The 2012 London Olympics officially lit a torch in the Walsh
household this past weekend. All three boys were glued to the
television as they watched the swim trials, volleyball games, and
cycling with rapt devotion. Not a cross word was exchanged. I
thanked the Olympic gods and NBC for providing some rare moments of
As each swim heat began, my sons would jump up and down cheering
like madmen. Ever the opportunist, I figured now would be a good
time to revisit swim lessons for the kids. Surely the crowds, the
fame, and the adoration of the entire world would help reinvigorate
a passion for swimming? Surprisingly, the responses I got
were far from enthused:
DAN: No way, Mom.
JACK: I am NOT swimming in the Olympics, Mommy.
JOEY: (Who has taken to calling me by my full name) Nope. You
can't make me, Marianne Walsh.
I was confused. They obviously enjoyed watching the sport. They
love the water. Their competitive natures know no bounds. What was
I got my answer almost instantly.
"I am not wearing a BIKINI, Mommy," affirmed Jack. "It looks
Ah. The swim attire. I should have known. They didn't want to
wear Speedos. I have always been told how much easier it is to
raise boys. They don't care about clothes, friends advise. I would
never suffer the early morning tirades that girl-moms face as their
daughters demand strappy summer dresses in mid-December. Piece of
cake, I was assured.
What a pack of lies that was.
The number of garment-restrictions I face grows yearly. No
sweats for Dan. No sleeveless shirts for Jack. No pants with
zippers for Joey. No shirt tags for ANYONE. Jack spent an entire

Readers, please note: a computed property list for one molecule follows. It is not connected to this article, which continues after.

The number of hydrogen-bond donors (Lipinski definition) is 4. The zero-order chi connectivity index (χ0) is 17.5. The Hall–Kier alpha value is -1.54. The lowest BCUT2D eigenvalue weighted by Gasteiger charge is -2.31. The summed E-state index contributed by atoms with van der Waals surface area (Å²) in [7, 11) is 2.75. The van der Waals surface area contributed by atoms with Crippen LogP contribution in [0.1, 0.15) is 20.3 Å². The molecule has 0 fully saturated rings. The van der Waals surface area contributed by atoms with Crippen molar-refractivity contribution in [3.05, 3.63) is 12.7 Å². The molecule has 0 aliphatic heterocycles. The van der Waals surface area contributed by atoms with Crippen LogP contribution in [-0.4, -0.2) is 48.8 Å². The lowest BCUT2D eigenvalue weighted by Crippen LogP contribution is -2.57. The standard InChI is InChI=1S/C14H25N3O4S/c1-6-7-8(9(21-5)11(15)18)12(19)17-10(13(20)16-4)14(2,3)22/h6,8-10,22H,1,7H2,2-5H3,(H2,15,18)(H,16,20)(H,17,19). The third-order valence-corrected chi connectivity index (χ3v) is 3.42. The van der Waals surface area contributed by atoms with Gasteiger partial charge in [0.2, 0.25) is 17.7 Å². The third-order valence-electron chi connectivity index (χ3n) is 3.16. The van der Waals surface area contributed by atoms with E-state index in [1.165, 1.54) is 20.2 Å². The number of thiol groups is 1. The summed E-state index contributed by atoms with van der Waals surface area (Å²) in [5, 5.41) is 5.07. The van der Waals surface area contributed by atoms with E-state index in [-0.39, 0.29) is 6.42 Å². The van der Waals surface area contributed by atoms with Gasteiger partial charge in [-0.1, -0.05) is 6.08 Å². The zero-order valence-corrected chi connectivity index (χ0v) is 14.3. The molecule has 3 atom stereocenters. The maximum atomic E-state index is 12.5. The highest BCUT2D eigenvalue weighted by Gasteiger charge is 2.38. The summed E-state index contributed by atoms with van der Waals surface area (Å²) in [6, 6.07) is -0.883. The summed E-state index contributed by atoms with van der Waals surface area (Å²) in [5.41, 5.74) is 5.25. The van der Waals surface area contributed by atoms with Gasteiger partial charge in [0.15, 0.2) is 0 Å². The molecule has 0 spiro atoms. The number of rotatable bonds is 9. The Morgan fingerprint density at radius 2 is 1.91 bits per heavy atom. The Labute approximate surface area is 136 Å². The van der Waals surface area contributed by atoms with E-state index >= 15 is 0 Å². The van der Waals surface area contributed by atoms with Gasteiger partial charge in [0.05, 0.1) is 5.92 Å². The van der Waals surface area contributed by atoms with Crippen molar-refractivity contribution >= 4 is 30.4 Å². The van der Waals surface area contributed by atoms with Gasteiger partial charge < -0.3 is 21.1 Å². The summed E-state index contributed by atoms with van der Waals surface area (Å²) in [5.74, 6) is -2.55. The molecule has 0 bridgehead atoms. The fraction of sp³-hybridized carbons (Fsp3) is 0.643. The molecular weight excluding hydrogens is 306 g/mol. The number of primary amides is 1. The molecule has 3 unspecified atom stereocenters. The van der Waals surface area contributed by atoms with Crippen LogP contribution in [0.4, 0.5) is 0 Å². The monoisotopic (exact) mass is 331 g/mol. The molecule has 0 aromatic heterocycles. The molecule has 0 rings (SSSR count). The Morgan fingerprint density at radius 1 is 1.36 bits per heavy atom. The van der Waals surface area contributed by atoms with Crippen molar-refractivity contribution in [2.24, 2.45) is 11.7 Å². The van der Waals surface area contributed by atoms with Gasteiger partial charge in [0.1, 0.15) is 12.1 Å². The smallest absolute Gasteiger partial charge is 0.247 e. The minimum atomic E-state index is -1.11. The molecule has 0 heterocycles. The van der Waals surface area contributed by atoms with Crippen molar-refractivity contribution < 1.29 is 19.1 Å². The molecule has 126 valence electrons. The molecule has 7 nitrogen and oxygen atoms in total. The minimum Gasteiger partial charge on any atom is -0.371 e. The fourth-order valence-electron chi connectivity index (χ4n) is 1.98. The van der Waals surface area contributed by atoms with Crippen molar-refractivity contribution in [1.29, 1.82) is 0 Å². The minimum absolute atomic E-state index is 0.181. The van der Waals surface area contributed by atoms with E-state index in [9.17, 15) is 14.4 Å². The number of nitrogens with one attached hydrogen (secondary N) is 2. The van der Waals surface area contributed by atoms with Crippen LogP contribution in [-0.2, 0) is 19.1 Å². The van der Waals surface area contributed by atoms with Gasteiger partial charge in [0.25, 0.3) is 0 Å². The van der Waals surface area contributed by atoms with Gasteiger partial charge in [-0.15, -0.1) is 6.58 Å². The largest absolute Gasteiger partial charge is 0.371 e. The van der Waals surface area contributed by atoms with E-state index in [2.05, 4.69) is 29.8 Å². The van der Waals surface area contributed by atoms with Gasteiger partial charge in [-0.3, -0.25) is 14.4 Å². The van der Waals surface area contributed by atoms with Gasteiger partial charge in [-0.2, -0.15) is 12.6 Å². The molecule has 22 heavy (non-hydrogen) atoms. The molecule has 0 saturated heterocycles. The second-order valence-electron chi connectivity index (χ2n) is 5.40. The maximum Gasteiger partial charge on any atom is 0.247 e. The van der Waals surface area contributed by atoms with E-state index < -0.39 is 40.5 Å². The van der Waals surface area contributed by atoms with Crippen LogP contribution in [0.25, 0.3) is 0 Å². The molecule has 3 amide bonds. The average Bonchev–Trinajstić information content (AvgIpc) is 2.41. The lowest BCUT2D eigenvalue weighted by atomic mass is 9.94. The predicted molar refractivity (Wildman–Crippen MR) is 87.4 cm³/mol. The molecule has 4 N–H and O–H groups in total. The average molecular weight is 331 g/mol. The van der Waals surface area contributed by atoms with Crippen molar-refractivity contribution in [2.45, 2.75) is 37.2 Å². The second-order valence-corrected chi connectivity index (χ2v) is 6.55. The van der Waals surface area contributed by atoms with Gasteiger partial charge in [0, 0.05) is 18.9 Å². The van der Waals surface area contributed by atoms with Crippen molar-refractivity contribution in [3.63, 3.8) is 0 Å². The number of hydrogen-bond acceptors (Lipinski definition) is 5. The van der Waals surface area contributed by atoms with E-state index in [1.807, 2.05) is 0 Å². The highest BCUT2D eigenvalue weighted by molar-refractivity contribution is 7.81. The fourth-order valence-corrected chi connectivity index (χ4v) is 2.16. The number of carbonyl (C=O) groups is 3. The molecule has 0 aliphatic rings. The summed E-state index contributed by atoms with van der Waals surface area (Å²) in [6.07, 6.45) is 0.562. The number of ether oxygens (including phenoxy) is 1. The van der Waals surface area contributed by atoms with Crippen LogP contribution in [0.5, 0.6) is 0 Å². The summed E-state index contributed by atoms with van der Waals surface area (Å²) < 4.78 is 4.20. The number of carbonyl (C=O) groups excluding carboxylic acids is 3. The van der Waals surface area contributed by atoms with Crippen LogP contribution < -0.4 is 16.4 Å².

month wearing only his beloved Bears jersey to school because I was
too un-caffeinated to argue. The jersey rarely got laundered. By
Day 10, it could practically walk itself out the front door.
So it was not unusual to find my sons obsessing about the
uniforms throughout the Olympics. Regardless, we were all eager and
excited to hear Misty May-Treanor and Kerri Walsh were up next in
DAN: Kerri Walsh? Like us? Like a WALSH?
JACK: Is she our COUSIN??
JOEY: Can she come over for a playdate, Marianne Walsh?
I sat down with my anti-Speedo-ites as we prepared to root on
Team USA. It was a match against the Australian women. From the
corner of my eye, I saw three little faces fall to the ground as
they glimpsed their "cousin" and her teammate for the first
DAN: (Horrified) You can see their butts!
JACK: The Australian players get to wear REAL clothes. I want to
play for AUSTRALIA.
JOEY: HAHAHAHA. Dey got naked butts der, Marianne Walsh!
Oh lordy. How in the world had I produced such Puritans? The
boys furiously shielded their eyes with their hands as though
Medusa herself had walked into the room. All this over a little
I immediately regretted my staunch refusal to allow them to
watch the Disney Channel.
My sons conducted a quick straw poll and agreed to never play
beach volleyball or participate in any sport that required a
I needed to diffuse the situation, so I explained how the
largest and strongest muscles in the body were located in the
posterior region. I discussed how important the derriere was to
good balance, proper posture, and overall athleticism. I encouraged
them to not feel ashamed about the beauty that is the human
They listened. They nodded. They pretended to go along with
everything I said.
And then they begged:
"Whatever you do, MARIANNE WALSH, please just don't sign us up
for the Olympics! And if you do, we want to play for
Marianne is mother of three sons and the wife of a southside Irish fireman. She has learned that sometimes you're just too dumb to know what makes you happy. She blogs regularly at We Band of Mothers (webandofmothers.com) and curses with even greater frequency. Her material is written for the imperfect, the imprudent, and the impatient mothers who know that all this stuff is really very funny if you just give it a minute.
See more of Marianne's stories here.
What to do with your weekend, delivered every Thursday.
Great deals and chances to win prizes, delivered every Monday.
Exclusive offers from our partners,usually delivered twice a week.
Resources for parents of children with special needs,delivered the second Tuesday each month.